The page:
We are as gods and might as well get good at it. So far, remotely done power and glory—as via government, big business, formal education, church—has succeeded to the point where gross defects obscure actual gains. In response to this dilemma and to these gains a realm of intimate, personal power is developing—power of the individual to conduct his own education, find his own inspiration, shape his own environment, and share his adventure with whoever is interested.
-Whole Earth Catalog, Purpose
My friend, Brandon, and his partner, Barrett, plan to build their own house. This is something you can do in rural Missouri. On the wall of their rented home, there are printed images, hand-drawn sketches, and notes to capture their ideals.
Their backyard is a lush garden, full of diverse plants, primarily native to our region. This is the product of just one growing season with them as tenants, and yet it seems like a natural feature of the home.
Recently, Brandon showed me a book from Lloyd Kahn called Home Work. It was filled with individuals who not only had their own unique sense of what “home” was, they built it too. Some owners built as they went, creating unusual homes with organic shapes and cave-like features. Others used geometry, sometimes sacred geometry, to guide their construction of timber-framed works of architecture. Each home was as unique as their owners.
One image showed a naked man carrying a large rock to his home. The stone served two purposes, as far as I could see. The first was structural stability for a new addition to his always-growing home. The second (a more temporary function) was a personal covering that kept the book from needing an explicit warning label on the cover.
For decades, Kahn’s Shelter Publications has produced books that educate shelter-makers and share with the world their adventures in crafting spaces for living. He writes these books in his own hand-built home and they make their way around the world to a savvy community of individualists.
Lloyd Kahn worked with Stewart Brand as the editor for the Shelter section of the Whole Earth Catalog. The Whole Earth Catalog’s self-described purpose was to help individuals to conduct their own education, find their own inspiration, shape their environment, and share their adventure.
We introduced our most recent report, Retail Rebirth, with an uncanny comparison between 1968 and 2020. The tumult of 1968 birthed The Whole Earth Catalog. A young generation welcomed the challenge Whole Earth Catalog offered:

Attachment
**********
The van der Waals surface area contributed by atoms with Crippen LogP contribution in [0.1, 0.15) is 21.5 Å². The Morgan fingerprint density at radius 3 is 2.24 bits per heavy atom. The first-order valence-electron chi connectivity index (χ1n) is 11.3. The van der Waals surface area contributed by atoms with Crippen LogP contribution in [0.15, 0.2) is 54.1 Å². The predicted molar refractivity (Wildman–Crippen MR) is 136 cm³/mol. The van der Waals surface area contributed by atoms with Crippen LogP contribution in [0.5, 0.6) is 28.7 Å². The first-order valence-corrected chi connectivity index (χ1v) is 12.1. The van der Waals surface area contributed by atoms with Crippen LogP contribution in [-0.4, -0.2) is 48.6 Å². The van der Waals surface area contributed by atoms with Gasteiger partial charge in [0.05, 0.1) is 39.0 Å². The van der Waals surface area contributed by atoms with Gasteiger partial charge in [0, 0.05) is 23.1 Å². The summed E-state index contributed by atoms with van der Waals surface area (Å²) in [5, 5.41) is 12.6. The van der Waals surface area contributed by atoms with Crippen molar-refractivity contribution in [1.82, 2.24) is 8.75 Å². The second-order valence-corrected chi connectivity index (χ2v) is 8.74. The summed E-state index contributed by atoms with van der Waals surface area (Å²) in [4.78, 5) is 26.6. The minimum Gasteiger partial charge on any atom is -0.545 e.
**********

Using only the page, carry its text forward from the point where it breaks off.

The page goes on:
Conduct your own education. Find your own inspiration. Shape your environment. Share your adventure.
This purpose is no less alluring in 2020. Where there is political and economic instability, there is a shift toward individualization and personal power.
Brands must be reminded that their story is not about themselves, it’s about their customers.
It’s about the life your customer is building.
Customers’ purchases reveal an answer to the question, “Who do I want to be and what kind of world do I want to live in?”
So what is the role of the brand?
Borrowing the purpose of The Whole Earth Catalog, it is to educate consumers on how quality of life can be improved for themselves and the world at large. It is to inspire consumers to act upon that vision. It is to equip the consumer with tools for improvement. It is to offer glimpses of this better world your brand (and its customers) are building.
Few (but still too many) companies start with the ambition of selling useless things to people who don’t need them.
At their worst, companies extract something from consumers, rather than make an honest exchange. In these cases, brands make the mistake of putting themselves at the center of the universe they exist in.
The reality is that brands are invited into the universes of their consumers to serve a purpose, and expelled once that purpose is not met or exhausted. Bye Pluto.
Shopify is a powerful vision of this philosophy of educating, inspiring, equipping, and sharing. They haven’t hinged their brand on low prices, cutting-edge technology, or beautiful design. It’s about providing the tools to build your own business.
They’ve oriented themselves around the ambitions of the entrepreneur and will continually provide whatever they can to service this.
Look at Airbnb. They don’t simply facilitate room and board. Airbnb invites travelers to new places and experiences. Whether it’s comfort or exhilaration you seek, Airbnb wants to be trusted as the place to find it.
For newcomers, there is Hilma. Rather than emphasizing broad preventative actions like vitamins or hyper-specific cures like medicine, Hilma uses the hashtag #getbetterfeeling. This phrase addresses “I don’t feel my best” and it’s inevitable culprits: stomach aches, headaches, allergies, and illness.
Their brand is not fixed on a set of supplements. Their mission is to help people feel better. They do this by helping consumers understand their bodies and immune systems, and offering solutions by means of their products and education.
While not all of us will strip down to our birthday suit and carry stones CrossFit-style to our hand-built homes, we’re all building something.
We are changing our style, re-arranging our home, getting into shape, or looking for a way to relax.
We invite brands into our personal construction projects because we need their help.
These brands provide us with the means to frame the house, wire, and route its internal systems, protect it, and bring beauty to it.
Sometimes we know exactly what we’ll want next, and sometimes it needs to be shown to us.
And when it’s all said and done, if it’s good or even just good enough, we’ll want to share it.